BS: Your question can be answered from many angles. First, we have to ascertain how the organization and Rajavi in particular draw the red-line between the word and theory for carrying out these operations. Second, we have to see to what extent the words are actually practical, and third, what is the position of the leadership concerning what should not have actually happened and how he has treated with the disobedient. They are all related to understand the question and its different aspects. First of all, the red-line and instances are drawn just by the leadership and all operational ranks have to submit to it. Nobody dispatched for an operation can defy Rajavi’s drawn red-line and any operation team knows well that accomplishment of mission eclipses any other priority. Now, it is important to distinguish between Rajavi’s red-line of word and action. The red-line in Rajavi’s word is taking heed of protecting the life and property of the public who have no role in the operations as well as public buildings and passages. Interestingly, no saboteur is permitted to desist from the plotted operation just because he/she is overstepping the red-line. The only person with the authority to halt the operations is Masoud Rajavi himself. Now, the question is, and only Rajavi can give a proper answer, how it is possible exactly to stop crossing the red-line in the course of an operation that has to be unquestionably performed and which only Rajavi himself can order to be halted. The context and setting of some of these operations invariably requires sacrifice of innocent people in the vicinity. Once, for example, when a terror team was sent to assassin Asadollah Lajevardi in Tehran’s bazaar, the role of crowds in the bazaar can never be underestimated since they play the role of a deterrent factor both while targeting the victim and when escaping from the scene; there are always people in the scene who may in an automatic reaction interfere or hinder and the assassins see no other way but to shoot at them to open the way or one may come between the assassin and the target. Naturally, there are two options; either you have to abandon the operation and escape or accomplish the mission regardless of violating the red-line with whatever casualty. The latter requires that you have to be serious in completely obliterating any obstacle on the way. And Rajavi himself knows all these truths that it is impossible to carry out an operation of assassination without harming other innocents. It is the same case with suicide operations with the difference that the agent knows he/she hardly returns alive which greatly helps to violate the red-lines. But in the former, a hope fosters in the assassin that he/she may escape the scene with the aid of people, a hope instilled into him/her by the organization itself. As a result, the assassin tries to tie his/her destiny to a little of overstepping the red-line since the organization had falsely ensured him/her that people would create a protecting shield for a member of the organization to escape safely. But it differs in a suicide operation; here the accomplishment of the operation is of the higher significance than the number of the casualties present at the scene. Besides, the suicide is no more alive to be counted responsible for the innocent killed. Thus, this kind of operation is excluded from our issue of discourse and remains the kind after which the team has to necessarily return to its base after the operation.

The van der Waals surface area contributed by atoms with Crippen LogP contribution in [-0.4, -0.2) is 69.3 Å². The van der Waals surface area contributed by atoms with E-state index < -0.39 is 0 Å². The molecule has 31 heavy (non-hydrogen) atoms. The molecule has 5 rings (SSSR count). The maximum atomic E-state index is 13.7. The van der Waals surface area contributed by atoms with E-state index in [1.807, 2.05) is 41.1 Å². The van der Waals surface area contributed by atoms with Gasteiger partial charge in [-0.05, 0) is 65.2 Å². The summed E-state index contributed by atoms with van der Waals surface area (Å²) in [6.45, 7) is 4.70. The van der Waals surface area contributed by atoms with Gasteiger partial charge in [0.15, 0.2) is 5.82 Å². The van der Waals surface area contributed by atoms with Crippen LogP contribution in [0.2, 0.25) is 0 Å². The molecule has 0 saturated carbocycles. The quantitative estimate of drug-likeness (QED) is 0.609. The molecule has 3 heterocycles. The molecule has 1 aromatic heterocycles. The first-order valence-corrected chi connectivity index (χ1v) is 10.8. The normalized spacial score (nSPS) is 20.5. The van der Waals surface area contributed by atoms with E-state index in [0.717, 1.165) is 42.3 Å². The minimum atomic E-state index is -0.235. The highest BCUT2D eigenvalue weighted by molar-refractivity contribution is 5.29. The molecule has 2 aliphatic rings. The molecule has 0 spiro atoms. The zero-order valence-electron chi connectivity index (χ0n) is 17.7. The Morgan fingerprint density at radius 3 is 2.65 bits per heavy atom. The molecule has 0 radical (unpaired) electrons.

When Rajavi plotted assassination of people like Lajevardi or the army commander Sayad Shirazi, he knew well that killing was an inseparable part of a planned operation which could never be fulfilled unless through homicide. Then, it is absolutely absurd if he maneuvers and insists on vocalized principles of his drawn red-line since the nature of these operations necessitate killing and blood-shed. Consequently, the assassin is not the authority to decide to stop or continue, he/she is only executing a killing plan drawn by somebody else watching the operation from many hundred kilometers away. It is really in absolute contradiction to Rajavi’s stated red-line and out of the control of the operatives. At the end, we see that there is nobody to be held responsible for violation of the red-line that has caused many innocent deaths; in fact, it is one of those Rajavi’s adopted childish tactics.